Starting with the 2002–03 season and ending in its final season (2010–11), KVII broadcast The Oprah Winfrey Show to viewers in the Texas Panhandle; prior to that time, NBC affiliate KAMR had aired the show for several years from its 1986–87 start when the station replaced it with The Wayne Brady Show (and later The Ellen DeGeneres Show).

News operation

This section needs expansion with: further details on the history of KVII-TV's news operation. You can help by adding to it. (August 2018)

As of September 2016, KVII-TV presently broadcasts 22 hours of locally produced newscasts each week (with 4+12 hours on weekdays and one hour each on Saturdays and Sundays). In addition, KVII produces five hours of locally produced newscasts each week for its CW-affiliated subchannel KVII-DT2 (running for a half-hour each on weekdays only). The station may also simulcast long-form severe weather coverage on KVII-DT2 in the event that a tornado warning is issued for any county within the Texas and Oklahoma Panhandles as well as Eastern New Mexico.

The ProNews title had been used at KVII-TV continuously since Marsh Media purchased the station from John Walton in late 1967. For many years, the 10 p.m. edition of ProNews was a 45-minute broadcast, but has been truncated back to 35 minutes in recent years. Also, ProNews 7 broadcast a noon newscast on Sundays during the 1970s and 1980s, along with the noon broadcast Monday through Friday.

On February 6, 2012, KVII began producing a half-hour prime time newscast at 9 p.m. for KVII-DT2, which aired only on Monday through Friday nights, under the title ProNews 7 at 9:00 (now ABC 7 News: The Panhandle's News at 9:00). The KVII-produced program would gain additional prime time news competitors beginning with the launch of a half-hour prime time newscast in that timeslot on KCIT (channel 14), a program that NBC-affiliated sister station KAMR-TV began producing for the Fox affiliate in March 2001 after the station brought back a newscast for channel 14 after a 6-year absence.

On April 6, 2015, KVII unveiled a new studio, and discontinued the previous Pro News 7 brand in favor of simply ABC 7 News.[35]

Notable former on-air staff

Technical information


The stations' signals are multiplexed:

Subchannels of KVII-TV[36] and KVIH-TV[37]
Channel Res. Aspect Short name Programming
7.1 12.1 720p 16:9 KVII-HD KVIH-DT Main programming / ABC
7.2 12.2 KVII-CW KVIH-CW CW 11 Amarillo
7.3 12.3 480i COMET Comet
7.4 12.4 TBD TBD
7.5 12.5 CHARGE Charge!

Analog-to-digital conversion

By mid-October 2006, the digital signal was fully operating, coinciding with the introduction of a viewer-interactive newscast, in which viewers can send e-mails with questions and concerns in regards to the stories and features in the newscasts. KVII-TV shut down its analog signal, over VHF channel 7, on June 12, 2009, the official date on which full-power television stations in the United States transitioned from analog to digital television under federal mandate.[38][39] The station's digital signal relocated from its pre-transition UHF channel 23 to its pre-transition analog allocation of VHF channel 7.


To reach viewers throughout the 34 counties comprising the Amarillo television market, KVII-TV extends its over-the-air coverage area through a full-power satellite station and a network of 12 low-power translator stations encompassing much of the Texas and Oklahoma Panhandles, and the northeastern New Mexico that distribute its programming beyond the 70.9-mile-wide (114.1 km) range of its broadcast signal. (All low-power translators transmit on virtual channel 7, including those located adjacent to KVIH-TV's coverage area.) Nielsen Media Research treats KVII and KVIH as one station in local ratings books, using the identifier name "KVII+".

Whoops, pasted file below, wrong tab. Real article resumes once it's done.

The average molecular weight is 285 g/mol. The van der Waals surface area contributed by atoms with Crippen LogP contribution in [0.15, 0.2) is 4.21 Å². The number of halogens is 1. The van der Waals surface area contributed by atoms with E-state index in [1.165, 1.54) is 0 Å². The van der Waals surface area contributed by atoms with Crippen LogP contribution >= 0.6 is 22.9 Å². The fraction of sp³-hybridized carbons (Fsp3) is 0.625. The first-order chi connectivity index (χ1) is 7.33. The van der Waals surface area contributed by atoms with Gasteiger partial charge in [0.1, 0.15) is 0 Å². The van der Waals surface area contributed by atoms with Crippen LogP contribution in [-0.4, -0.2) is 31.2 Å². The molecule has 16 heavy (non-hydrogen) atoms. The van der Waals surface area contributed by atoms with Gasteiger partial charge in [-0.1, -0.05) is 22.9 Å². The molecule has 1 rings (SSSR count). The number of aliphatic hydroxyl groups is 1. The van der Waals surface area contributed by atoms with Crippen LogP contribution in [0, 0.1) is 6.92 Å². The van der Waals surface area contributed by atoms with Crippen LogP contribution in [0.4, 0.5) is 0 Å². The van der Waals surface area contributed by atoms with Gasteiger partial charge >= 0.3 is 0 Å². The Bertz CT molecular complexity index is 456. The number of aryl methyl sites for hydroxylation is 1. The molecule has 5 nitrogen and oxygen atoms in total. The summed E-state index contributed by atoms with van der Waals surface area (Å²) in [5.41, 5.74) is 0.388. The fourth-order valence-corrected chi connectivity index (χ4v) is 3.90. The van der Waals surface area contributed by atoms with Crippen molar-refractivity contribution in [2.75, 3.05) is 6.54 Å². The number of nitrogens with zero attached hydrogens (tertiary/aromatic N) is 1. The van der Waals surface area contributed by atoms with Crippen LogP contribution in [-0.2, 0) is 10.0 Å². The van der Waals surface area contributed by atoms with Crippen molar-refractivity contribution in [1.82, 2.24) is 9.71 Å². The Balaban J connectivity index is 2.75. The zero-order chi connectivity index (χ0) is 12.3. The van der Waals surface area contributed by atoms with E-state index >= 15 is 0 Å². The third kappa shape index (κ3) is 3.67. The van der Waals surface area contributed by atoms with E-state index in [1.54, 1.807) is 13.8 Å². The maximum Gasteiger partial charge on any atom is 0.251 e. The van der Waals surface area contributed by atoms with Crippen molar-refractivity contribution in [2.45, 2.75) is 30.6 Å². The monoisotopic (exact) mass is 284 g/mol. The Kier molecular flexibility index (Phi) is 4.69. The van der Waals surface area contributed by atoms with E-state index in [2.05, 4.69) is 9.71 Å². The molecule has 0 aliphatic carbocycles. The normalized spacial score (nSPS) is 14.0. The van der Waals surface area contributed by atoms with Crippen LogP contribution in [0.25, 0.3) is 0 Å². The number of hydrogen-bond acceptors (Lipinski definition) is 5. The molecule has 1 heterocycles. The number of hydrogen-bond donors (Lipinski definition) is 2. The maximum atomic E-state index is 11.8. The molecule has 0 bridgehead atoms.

KVII and KVIH serve viewers across a four-state region including the Texas and Oklahoma panhandles, eastern New Mexico and southwestern Kansas. A unique feature of KVII's coverage area is that it covers two time zones — Central and Mountain. This means that viewers in New Mexico watch ABC's prime time schedule from 6 to 9 p.m. (instead of 7 to 10 p.m.), with Jimmy Kimmel Live! airing at 9:35 p.m.[40]

Full-power satellites

Station City of license
(other cities served)
Channel (RF/VC) First air date Call letters' meaning Former call signs Former channel numbers Former affiliations ERP HAAT Facility ID Transmitter coordinates Public license information
KVIH-TV[note 1] Clovis, NM
(Portales, NM)
12 December 2, 1956
(67 years ago)
Variation of KVII with an H KICA-TV (1956–1959, 1962–1964)
KVER-TV (1959–1962)
KFDW-TV (1964–1979)
KMCC-TV (1979–1986)
12 (analog VHF, 1956–2009);
20 (digital UHF, 2004–2009)
CBS (1956–1979) kW
160 kW (CP)
204 m (669 ft) 40450 34°11′34″N 103°16′46″W / 34.19278°N 103.27944°W / 34.19278; -103.27944 (KVIH-TV) Public file
Station City of license
(other cities served)
Channel First air date Last air date Call letters' meaning Former affiliations Transmitter coordinates
KVIJ-TV[note 2] Sayre, OK
(Elk City, OK)
8 (VHF) August 7, 1961;
62 years ago
December 2, 1992;
31 years ago
(31 years, 117 days)
Variation of KVII
calls with a J
35°25′23.9″N 99°50′35.2″W / 35.423306°N 99.843111°W / 35.423306; -99.843111 (KVIJ-TV)


See also


  1. ^ KVIH-TV (as KICA-TV) originally operated as a primary CBS and secondary ABC affiliate from its December 1956 sign-on until it was acquired by Mel Wheeler (station manager at KFDA-TV and part-owner of KFDA's owner at the time, Amarillo Telecasters) in 1976, at which time it converted into a KFDA satellite as KFDW-TV; the station was sold to McAlister TV Corporation in 1979, operating as a semi-satellite of Lubbock-based ABC affiliate KAMC-TV (as KMCC) from that point until Marsh Media acquired channel 12 in 1986.